These Billboards Claim Hookup Apps Cause STIs — But It's Not That Simple
Are hookup apps Tinder and Grindr basically just like Seamless for ordering up sexually transmitted infections?
It may be something of an unsavory comparison, but it's one the AIDS Healthcare Foundation thinks is apt. The organization recently unveiled a new billboard campaign urging users to beware of swiping right on STIs like chlamydia and gonorrhea.
"Mobile dating apps are rapidly altering the sexual landscape by making casual sex as easily available as ordering a pizza," Whitney Engeran-Cordova, senior director of public health for AHF, said in a statement. "In many ways, location-based mobile dating apps are becoming a digital bathhouse for millennials wherein the next sexual encounter can literally just be a few feet away — as well as the next STD." Gasp!
To make matters worse, AHF put the billboard up in West Hollywood, a stone's throw away from Tinder's Beverley Boulevard headquarters.
Tinder and Grindr were both like, "Ummmm." After the billboard was erected, Tinder was quick to send AHF a cease-and-desist letter, accusing the organization of deliberately misrepresenting the app as a cesspool of filthy, filthy sex disease.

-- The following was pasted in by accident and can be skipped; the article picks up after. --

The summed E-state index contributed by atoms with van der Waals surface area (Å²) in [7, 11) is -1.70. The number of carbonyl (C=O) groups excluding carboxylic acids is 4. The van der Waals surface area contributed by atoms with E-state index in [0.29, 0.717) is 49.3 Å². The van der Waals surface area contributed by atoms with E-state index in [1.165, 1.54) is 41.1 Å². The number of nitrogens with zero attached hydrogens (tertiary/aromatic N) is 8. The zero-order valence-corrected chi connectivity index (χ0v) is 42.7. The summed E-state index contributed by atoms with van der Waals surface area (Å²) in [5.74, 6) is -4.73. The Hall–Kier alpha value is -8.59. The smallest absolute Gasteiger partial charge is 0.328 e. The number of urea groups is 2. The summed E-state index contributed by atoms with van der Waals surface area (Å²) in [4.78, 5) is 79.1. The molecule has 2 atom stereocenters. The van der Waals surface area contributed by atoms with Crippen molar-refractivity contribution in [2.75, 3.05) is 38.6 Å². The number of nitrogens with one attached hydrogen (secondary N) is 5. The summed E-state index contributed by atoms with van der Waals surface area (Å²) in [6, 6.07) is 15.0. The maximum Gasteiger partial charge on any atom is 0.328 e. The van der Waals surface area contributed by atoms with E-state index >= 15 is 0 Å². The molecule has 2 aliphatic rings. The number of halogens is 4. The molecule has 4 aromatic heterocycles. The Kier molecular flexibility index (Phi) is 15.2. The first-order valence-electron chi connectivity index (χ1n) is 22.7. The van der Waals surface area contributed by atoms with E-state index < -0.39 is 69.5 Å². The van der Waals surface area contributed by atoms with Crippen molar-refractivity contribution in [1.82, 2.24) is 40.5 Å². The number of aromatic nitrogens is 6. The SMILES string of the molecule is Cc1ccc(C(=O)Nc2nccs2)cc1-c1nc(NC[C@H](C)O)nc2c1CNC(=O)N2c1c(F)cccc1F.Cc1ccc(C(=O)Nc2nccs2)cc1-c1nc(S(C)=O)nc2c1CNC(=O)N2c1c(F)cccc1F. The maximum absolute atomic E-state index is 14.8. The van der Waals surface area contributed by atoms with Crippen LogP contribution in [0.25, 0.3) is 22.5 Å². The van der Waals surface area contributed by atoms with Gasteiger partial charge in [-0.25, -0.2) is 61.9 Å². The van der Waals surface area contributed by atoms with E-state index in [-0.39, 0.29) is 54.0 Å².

"[The billboard is] falsely associating Tinder with the contraction of venereal diseases," stated the missive. "These unprovoked and unsubstantiated accusations are made to irreparably damage Tinder's reputation."
Grindr took a slightly less drastic step by simply terminating relations with AHF, which has previously advertised on the app.
A common scapegoat: This isn't the first time Tinder and Grindr have been accused of propagating sexually transmitted infections. In its press release, AHF referenced the now-infamous Vanity Fair article "Tinder and the Dawn of the 'Dating Apocalypse'" as evidence the app promotes casual sex with multiple partners, which puts users at higher risk of contracting sexually transmitted infections.
The release also cited a Rhode Island Department of Health report that indicated STIs rose sharply from 2013 to 2014 and specifically called out "using social media to arrange casual and often anonymous sexual encounters" as one of the key factors.